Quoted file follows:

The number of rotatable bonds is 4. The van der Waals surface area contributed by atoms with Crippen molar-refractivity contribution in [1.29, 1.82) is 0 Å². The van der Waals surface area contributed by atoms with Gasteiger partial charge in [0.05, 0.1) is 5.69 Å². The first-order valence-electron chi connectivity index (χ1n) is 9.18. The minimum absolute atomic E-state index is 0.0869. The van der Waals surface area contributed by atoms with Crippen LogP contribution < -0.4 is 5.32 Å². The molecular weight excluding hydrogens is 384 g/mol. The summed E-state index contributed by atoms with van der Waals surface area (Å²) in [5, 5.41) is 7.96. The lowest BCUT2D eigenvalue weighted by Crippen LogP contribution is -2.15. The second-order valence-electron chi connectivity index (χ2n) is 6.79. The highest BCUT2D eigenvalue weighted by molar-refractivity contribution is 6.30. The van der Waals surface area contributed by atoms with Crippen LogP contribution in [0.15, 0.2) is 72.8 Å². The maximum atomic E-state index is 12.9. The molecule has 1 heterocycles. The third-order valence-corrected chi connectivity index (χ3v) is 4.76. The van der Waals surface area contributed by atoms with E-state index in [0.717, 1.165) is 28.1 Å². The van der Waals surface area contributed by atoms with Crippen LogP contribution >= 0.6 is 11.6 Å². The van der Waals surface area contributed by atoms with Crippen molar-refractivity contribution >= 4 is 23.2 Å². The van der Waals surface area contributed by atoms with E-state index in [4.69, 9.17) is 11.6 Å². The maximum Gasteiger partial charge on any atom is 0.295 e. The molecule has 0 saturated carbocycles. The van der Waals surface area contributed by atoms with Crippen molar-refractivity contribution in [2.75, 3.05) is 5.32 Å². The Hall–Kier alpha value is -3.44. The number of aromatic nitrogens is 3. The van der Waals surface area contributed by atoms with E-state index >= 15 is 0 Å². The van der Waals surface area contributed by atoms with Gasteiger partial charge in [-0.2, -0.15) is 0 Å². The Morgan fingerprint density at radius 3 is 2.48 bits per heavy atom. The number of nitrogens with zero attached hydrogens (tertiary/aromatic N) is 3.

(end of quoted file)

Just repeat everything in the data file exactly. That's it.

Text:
The number of rotatable bonds is 4. The van der Waals surface area contributed by atoms with Crippen molar-refractivity contribution in [1.29, 1.82) is 0 Å². The van der Waals surface area contributed by atoms with Gasteiger partial charge in [0.05, 0.1) is 5.69 Å². The first-order valence-electron chi connectivity index (χ1n) is 9.18. The minimum absolute atomic E-state index is 0.0869. The van der Waals surface area contributed by atoms with Crippen LogP contribution < -0.4 is 5.32 Å². The molecular weight excluding hydrogens is 384 g/mol. The summed E-state index contributed by atoms with van der Waals surface area (Å²) in [5, 5.41) is 7.96. The lowest BCUT2D eigenvalue weighted by Crippen LogP contribution is -2.15. The second-order valence-electron chi connectivity index (χ2n) is 6.79. The highest BCUT2D eigenvalue weighted by molar-refractivity contribution is 6.30. The van der Waals surface area contributed by atoms with Crippen LogP contribution in [0.15, 0.2) is 72.8 Å². The maximum atomic E-state index is 12.9. The molecule has 1 heterocycles. The third-order valence-corrected chi connectivity index (χ3v) is 4.76. The van der Waals surface area contributed by atoms with E-state index in [0.717, 1.165) is 28.1 Å². The van der Waals surface area contributed by atoms with Crippen LogP contribution >= 0.6 is 11.6 Å². The van der Waals surface area contributed by atoms with Crippen molar-refractivity contribution >= 4 is 23.2 Å². The van der Waals surface area contributed by atoms with E-state index in [4.69, 9.17) is 11.6 Å². The maximum Gasteiger partial charge on any atom is 0.295 e. The molecule has 0 saturated carbocycles. The van der Waals surface area contributed by atoms with Crippen molar-refractivity contribution in [2.75, 3.05) is 5.32 Å². The Hall–Kier alpha value is -3.44. The number of aromatic nitrogens is 3. The van der Waals surface area contributed by atoms with E-state index >= 15 is 0 Å². The van der Waals surface area contributed by atoms with Gasteiger partial charge in [-0.2, -0.15) is 0 Å². The Morgan fingerprint density at radius 3 is 2.48 bits per heavy atom. The number of nitrogens with zero attached hydrogens (tertiary/aromatic N) is 3.